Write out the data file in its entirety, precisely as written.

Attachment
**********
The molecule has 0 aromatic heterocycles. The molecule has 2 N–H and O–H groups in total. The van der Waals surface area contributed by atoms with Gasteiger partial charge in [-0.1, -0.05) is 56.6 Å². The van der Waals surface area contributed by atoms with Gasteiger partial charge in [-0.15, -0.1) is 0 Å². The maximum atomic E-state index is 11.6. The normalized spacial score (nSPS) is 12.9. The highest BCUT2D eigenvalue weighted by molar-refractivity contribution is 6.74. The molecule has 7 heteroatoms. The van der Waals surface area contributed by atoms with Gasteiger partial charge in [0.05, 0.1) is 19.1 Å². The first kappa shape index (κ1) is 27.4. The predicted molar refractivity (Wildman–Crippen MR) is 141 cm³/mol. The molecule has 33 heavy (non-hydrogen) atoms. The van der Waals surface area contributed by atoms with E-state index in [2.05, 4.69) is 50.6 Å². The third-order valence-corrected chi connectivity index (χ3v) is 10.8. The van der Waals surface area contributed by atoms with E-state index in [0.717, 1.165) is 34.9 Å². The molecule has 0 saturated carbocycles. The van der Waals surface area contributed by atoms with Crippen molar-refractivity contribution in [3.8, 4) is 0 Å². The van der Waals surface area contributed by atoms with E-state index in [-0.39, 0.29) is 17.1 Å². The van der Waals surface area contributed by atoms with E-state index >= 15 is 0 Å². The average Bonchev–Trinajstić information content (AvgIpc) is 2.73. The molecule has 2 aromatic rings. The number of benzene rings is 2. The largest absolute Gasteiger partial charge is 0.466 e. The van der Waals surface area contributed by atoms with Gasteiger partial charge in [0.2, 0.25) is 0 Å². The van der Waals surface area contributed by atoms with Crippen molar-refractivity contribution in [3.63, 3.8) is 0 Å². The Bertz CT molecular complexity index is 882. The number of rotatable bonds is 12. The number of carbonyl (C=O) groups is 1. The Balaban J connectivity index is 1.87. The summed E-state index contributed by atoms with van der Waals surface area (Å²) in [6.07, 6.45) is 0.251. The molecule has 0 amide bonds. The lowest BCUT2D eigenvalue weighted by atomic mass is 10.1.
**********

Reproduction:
The molecule has 0 aromatic heterocycles. The molecule has 2 N–H and O–H groups in total. The van der Waals surface area contributed by atoms with Gasteiger partial charge in [-0.1, -0.05) is 56.6 Å². The van der Waals surface area contributed by atoms with Gasteiger partial charge in [-0.15, -0.1) is 0 Å². The maximum atomic E-state index is 11.6. The normalized spacial score (nSPS) is 12.9. The highest BCUT2D eigenvalue weighted by molar-refractivity contribution is 6.74. The molecule has 7 heteroatoms. The van der Waals surface area contributed by atoms with Gasteiger partial charge in [0.05, 0.1) is 19.1 Å². The first kappa shape index (κ1) is 27.4. The predicted molar refractivity (Wildman–Crippen MR) is 141 cm³/mol. The molecule has 33 heavy (non-hydrogen) atoms. The van der Waals surface area contributed by atoms with E-state index in [2.05, 4.69) is 50.6 Å². The third-order valence-corrected chi connectivity index (χ3v) is 10.8. The van der Waals surface area contributed by atoms with E-state index in [0.717, 1.165) is 34.9 Å². The molecule has 0 saturated carbocycles. The van der Waals surface area contributed by atoms with Crippen molar-refractivity contribution in [3.8, 4) is 0 Å². The van der Waals surface area contributed by atoms with E-state index in [-0.39, 0.29) is 17.1 Å². The van der Waals surface area contributed by atoms with E-state index >= 15 is 0 Å². The average Bonchev–Trinajstić information content (AvgIpc) is 2.73. The molecule has 2 aromatic rings. The number of benzene rings is 2. The largest absolute Gasteiger partial charge is 0.466 e. The van der Waals surface area contributed by atoms with Gasteiger partial charge in [0.2, 0.25) is 0 Å². The van der Waals surface area contributed by atoms with Crippen molar-refractivity contribution in [3.63, 3.8) is 0 Å². The Bertz CT molecular complexity index is 882. The number of rotatable bonds is 12. The number of carbonyl (C=O) groups is 1. The Balaban J connectivity index is 1.87. The summed E-state index contributed by atoms with van der Waals surface area (Å²) in [6.07, 6.45) is 0.251. The molecule has 0 amide bonds. The lowest BCUT2D eigenvalue weighted by atomic mass is 10.1.